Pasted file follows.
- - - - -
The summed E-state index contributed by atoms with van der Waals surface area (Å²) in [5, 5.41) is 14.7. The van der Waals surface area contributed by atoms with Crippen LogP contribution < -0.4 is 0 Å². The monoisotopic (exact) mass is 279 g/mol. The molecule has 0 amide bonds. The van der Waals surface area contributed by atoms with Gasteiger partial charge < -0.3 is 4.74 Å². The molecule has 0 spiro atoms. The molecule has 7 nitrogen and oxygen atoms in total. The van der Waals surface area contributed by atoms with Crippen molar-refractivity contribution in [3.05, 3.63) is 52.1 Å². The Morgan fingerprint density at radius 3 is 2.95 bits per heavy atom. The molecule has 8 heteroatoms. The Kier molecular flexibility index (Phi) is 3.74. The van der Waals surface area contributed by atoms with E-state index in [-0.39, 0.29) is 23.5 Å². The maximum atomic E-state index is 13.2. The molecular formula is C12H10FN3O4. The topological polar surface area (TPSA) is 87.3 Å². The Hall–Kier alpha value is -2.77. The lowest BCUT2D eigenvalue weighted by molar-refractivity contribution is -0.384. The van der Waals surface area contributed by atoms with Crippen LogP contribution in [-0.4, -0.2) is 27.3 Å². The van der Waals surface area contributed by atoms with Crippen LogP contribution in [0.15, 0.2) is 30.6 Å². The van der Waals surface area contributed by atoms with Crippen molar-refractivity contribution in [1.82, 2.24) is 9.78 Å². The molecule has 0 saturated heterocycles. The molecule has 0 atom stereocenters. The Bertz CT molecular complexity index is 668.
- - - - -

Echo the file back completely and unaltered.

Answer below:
The summed E-state index contributed by atoms with van der Waals surface area (Å²) in [5, 5.41) is 14.7. The van der Waals surface area contributed by atoms with Crippen LogP contribution < -0.4 is 0 Å². The monoisotopic (exact) mass is 279 g/mol. The molecule has 0 amide bonds. The van der Waals surface area contributed by atoms with Gasteiger partial charge < -0.3 is 4.74 Å². The molecule has 0 spiro atoms. The molecule has 7 nitrogen and oxygen atoms in total. The van der Waals surface area contributed by atoms with Crippen molar-refractivity contribution in [3.05, 3.63) is 52.1 Å². The Morgan fingerprint density at radius 3 is 2.95 bits per heavy atom. The molecule has 8 heteroatoms. The Kier molecular flexibility index (Phi) is 3.74. The van der Waals surface area contributed by atoms with E-state index in [-0.39, 0.29) is 23.5 Å². The maximum atomic E-state index is 13.2. The molecular formula is C12H10FN3O4. The topological polar surface area (TPSA) is 87.3 Å². The Hall–Kier alpha value is -2.77. The lowest BCUT2D eigenvalue weighted by molar-refractivity contribution is -0.384. The van der Waals surface area contributed by atoms with Crippen LogP contribution in [-0.4, -0.2) is 27.3 Å². The van der Waals surface area contributed by atoms with Crippen LogP contribution in [0.15, 0.2) is 30.6 Å². The van der Waals surface area contributed by atoms with Crippen molar-refractivity contribution in [1.82, 2.24) is 9.78 Å². The molecule has 0 saturated heterocycles. The molecule has 0 atom stereocenters. The Bertz CT molecular complexity index is 668.